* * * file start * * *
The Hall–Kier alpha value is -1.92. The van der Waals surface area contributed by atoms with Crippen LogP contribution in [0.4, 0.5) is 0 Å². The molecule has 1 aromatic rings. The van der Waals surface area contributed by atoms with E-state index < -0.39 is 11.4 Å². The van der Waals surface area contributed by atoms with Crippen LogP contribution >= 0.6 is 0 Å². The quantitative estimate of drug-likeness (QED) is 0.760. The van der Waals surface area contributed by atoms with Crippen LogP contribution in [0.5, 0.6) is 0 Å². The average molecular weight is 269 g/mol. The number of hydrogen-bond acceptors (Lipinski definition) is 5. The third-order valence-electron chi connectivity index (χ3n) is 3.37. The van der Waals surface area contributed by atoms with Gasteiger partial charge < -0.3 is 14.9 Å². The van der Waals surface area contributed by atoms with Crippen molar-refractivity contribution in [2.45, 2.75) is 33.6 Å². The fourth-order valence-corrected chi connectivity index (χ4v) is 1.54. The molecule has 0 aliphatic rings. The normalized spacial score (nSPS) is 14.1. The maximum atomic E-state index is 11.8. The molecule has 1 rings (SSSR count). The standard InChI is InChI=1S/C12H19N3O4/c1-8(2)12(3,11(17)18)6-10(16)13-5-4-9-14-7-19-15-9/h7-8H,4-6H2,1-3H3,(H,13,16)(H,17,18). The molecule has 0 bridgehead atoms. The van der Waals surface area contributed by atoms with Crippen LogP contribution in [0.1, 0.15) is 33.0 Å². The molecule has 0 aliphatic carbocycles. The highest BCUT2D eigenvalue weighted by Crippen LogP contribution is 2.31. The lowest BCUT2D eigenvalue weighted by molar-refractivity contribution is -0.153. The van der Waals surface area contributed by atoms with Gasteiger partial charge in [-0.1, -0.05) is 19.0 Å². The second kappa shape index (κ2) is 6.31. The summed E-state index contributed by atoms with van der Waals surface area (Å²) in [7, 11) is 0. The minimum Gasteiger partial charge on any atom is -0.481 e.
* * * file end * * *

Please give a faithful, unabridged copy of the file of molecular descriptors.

The Hall–Kier alpha value is -1.92. The van der Waals surface area contributed by atoms with Crippen LogP contribution in [0.4, 0.5) is 0 Å². The molecule has 1 aromatic rings. The van der Waals surface area contributed by atoms with E-state index < -0.39 is 11.4 Å². The van der Waals surface area contributed by atoms with Crippen LogP contribution >= 0.6 is 0 Å². The quantitative estimate of drug-likeness (QED) is 0.760. The van der Waals surface area contributed by atoms with Crippen LogP contribution in [0.5, 0.6) is 0 Å². The average molecular weight is 269 g/mol. The number of hydrogen-bond acceptors (Lipinski definition) is 5. The third-order valence-electron chi connectivity index (χ3n) is 3.37. The van der Waals surface area contributed by atoms with Gasteiger partial charge < -0.3 is 14.9 Å². The van der Waals surface area contributed by atoms with Crippen molar-refractivity contribution in [2.45, 2.75) is 33.6 Å². The fourth-order valence-corrected chi connectivity index (χ4v) is 1.54. The molecule has 0 aliphatic rings. The normalized spacial score (nSPS) is 14.1. The maximum atomic E-state index is 11.8. The molecule has 1 rings (SSSR count). The standard InChI is InChI=1S/C12H19N3O4/c1-8(2)12(3,11(17)18)6-10(16)13-5-4-9-14-7-19-15-9/h7-8H,4-6H2,1-3H3,(H,13,16)(H,17,18). The molecule has 0 bridgehead atoms. The van der Waals surface area contributed by atoms with Crippen LogP contribution in [0.1, 0.15) is 33.0 Å². The molecule has 0 aliphatic carbocycles. The highest BCUT2D eigenvalue weighted by Crippen LogP contribution is 2.31. The lowest BCUT2D eigenvalue weighted by molar-refractivity contribution is -0.153. The van der Waals surface area contributed by atoms with Gasteiger partial charge in [-0.1, -0.05) is 19.0 Å². The second kappa shape index (κ2) is 6.31. The summed E-state index contributed by atoms with van der Waals surface area (Å²) in [7, 11) is 0. The minimum Gasteiger partial charge on any atom is -0.481 e.